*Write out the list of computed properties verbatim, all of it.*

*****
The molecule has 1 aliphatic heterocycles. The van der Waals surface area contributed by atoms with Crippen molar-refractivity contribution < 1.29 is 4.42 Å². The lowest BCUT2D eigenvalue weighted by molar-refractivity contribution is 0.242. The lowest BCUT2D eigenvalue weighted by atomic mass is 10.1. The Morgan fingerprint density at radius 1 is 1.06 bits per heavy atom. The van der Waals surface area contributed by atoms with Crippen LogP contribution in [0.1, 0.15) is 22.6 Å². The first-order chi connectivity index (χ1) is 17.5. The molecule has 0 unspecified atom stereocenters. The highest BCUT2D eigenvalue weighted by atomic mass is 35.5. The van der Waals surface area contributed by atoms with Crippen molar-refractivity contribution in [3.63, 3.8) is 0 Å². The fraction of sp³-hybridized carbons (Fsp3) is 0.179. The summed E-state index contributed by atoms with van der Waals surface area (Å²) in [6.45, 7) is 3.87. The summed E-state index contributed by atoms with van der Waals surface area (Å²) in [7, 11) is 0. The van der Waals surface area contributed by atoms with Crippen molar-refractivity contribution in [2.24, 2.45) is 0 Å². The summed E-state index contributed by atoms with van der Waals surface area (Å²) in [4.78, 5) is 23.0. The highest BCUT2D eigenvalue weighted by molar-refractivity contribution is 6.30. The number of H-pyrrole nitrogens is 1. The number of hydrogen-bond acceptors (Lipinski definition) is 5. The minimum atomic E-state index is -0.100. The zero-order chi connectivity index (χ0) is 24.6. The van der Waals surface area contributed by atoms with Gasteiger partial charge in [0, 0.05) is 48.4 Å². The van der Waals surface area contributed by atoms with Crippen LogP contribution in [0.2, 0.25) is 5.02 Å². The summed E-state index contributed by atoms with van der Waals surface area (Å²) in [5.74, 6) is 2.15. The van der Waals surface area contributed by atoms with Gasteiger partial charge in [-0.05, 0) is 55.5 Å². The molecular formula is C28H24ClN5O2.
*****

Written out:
The molecule has 1 aliphatic heterocycles. The van der Waals surface area contributed by atoms with Crippen molar-refractivity contribution < 1.29 is 4.42 Å². The lowest BCUT2D eigenvalue weighted by molar-refractivity contribution is 0.242. The lowest BCUT2D eigenvalue weighted by atomic mass is 10.1. The Morgan fingerprint density at radius 1 is 1.06 bits per heavy atom. The van der Waals surface area contributed by atoms with Crippen LogP contribution in [0.1, 0.15) is 22.6 Å². The first-order chi connectivity index (χ1) is 17.5. The molecule has 0 unspecified atom stereocenters. The highest BCUT2D eigenvalue weighted by atomic mass is 35.5. The van der Waals surface area contributed by atoms with Crippen molar-refractivity contribution in [3.63, 3.8) is 0 Å². The fraction of sp³-hybridized carbons (Fsp3) is 0.179. The summed E-state index contributed by atoms with van der Waals surface area (Å²) in [6.45, 7) is 3.87. The summed E-state index contributed by atoms with van der Waals surface area (Å²) in [7, 11) is 0. The van der Waals surface area contributed by atoms with Crippen molar-refractivity contribution in [2.24, 2.45) is 0 Å². The summed E-state index contributed by atoms with van der Waals surface area (Å²) in [4.78, 5) is 23.0. The highest BCUT2D eigenvalue weighted by molar-refractivity contribution is 6.30. The number of H-pyrrole nitrogens is 1. The number of hydrogen-bond acceptors (Lipinski definition) is 5. The minimum atomic E-state index is -0.100. The zero-order chi connectivity index (χ0) is 24.6. The van der Waals surface area contributed by atoms with Gasteiger partial charge in [0, 0.05) is 48.4 Å². The van der Waals surface area contributed by atoms with Crippen LogP contribution in [0.2, 0.25) is 5.02 Å². The summed E-state index contributed by atoms with van der Waals surface area (Å²) in [5.74, 6) is 2.15. The van der Waals surface area contributed by atoms with Gasteiger partial charge in [-0.05, 0) is 55.5 Å². The molecular formula is C28H24ClN5O2.